An Earth Day Valentine for smart metering technology

Welcome to my own personal Earth Day morning nightmare, in which I have just wasted all 10 minutes worth of water trying to get the hot water heater to trigger at my hotel. I have to run a three-hour-long panel session in a mere three hours, and I'm the sort of person who isn't fully awake unless I get my head wet.

Welcome to my own personal Earth Day morning nightmare, in which I have just wasted all 10 minutes worth of water trying to get the hot water heater to trigger at my hotel. I have to run a three-hour-long panel session in a mere three hours, and I'm the sort of person who isn't fully awake unless I get my head wet. So, please excuse any typos while I write first before really waking up. Wet hair in public be damned.

In any event, I found this link in my inbox from Echelon for a promotional video touting smart meters of all things. The Hilton here in Disney sure could have used this technology this morning! I've been meaning to write for some while about Echelon, which I'm used to thinking of as the building automation people from when I covered them a gazillion years ago (OK, probably 12) when I used to be based in Silicon Valley.

Today, there are something like 350,000 buildings around the world that use the company's embedded control network technology, according to Barry Haaser, senior director at Echelon. "These buildings are essentially green, but they don't realize it," he says.

OK, so that may be overstating it, since it takes policy, not just technology, to make a green building. But smart metering will absolutely positively be a part of the green technology future in every place from the data center (where companies such as SynapSense are making a play) to smart grid instrumentation (from companies such as SmartSynch) and building automation (ala Echelon and products such as its networked energy services and servers). Echelon itself is seeing its technology used as part of everything from smart thermostats to networking street lights that can communicate information about outages, as an example. Haaser says Echelon projects that something like 70 million smart meters will be deployed over the next several years as part of both new construction and building retrofits, mainly because the incentives are there for saving energy use. "We will find that there are mandates for government buildings to achieve savings," he says.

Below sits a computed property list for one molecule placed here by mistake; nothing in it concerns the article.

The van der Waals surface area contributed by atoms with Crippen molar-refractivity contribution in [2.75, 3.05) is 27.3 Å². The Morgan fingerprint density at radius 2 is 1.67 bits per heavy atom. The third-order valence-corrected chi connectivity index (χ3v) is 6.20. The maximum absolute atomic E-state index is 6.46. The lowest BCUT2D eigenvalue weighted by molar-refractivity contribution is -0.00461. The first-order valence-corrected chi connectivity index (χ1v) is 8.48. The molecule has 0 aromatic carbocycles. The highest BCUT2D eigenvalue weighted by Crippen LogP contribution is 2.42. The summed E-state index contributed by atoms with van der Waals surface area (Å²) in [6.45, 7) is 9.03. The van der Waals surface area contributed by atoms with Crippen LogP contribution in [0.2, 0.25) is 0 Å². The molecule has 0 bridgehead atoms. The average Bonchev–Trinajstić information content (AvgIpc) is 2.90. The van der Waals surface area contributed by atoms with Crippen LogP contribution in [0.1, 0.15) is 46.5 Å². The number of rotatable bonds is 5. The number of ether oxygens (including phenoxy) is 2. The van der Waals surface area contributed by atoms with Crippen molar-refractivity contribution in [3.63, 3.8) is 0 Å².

Echelon just shipped its one millionth smart meter, which means there's plenty of opportunity.

Addendum: Would be remiss if I didn't mention ZigBee as part of this smart metering rant. According to the latest information from the company, it's working with Reliant Energy, Direct Energy Texas and TXU Energy on residential smart metering projects in Houston and Dallas/Fort Worth. It also is connected with Southern California Edison's SmartConnect program, which includes plans to replace 5 million electric meters with smart meters from 2009 to 2012. It also reminds me that DataMonitor put out a smart meter adoption report last year that predicts smart meters will be in 89 percent of North America households by the year 2012.

Hey Hilton, have I got an investment for you!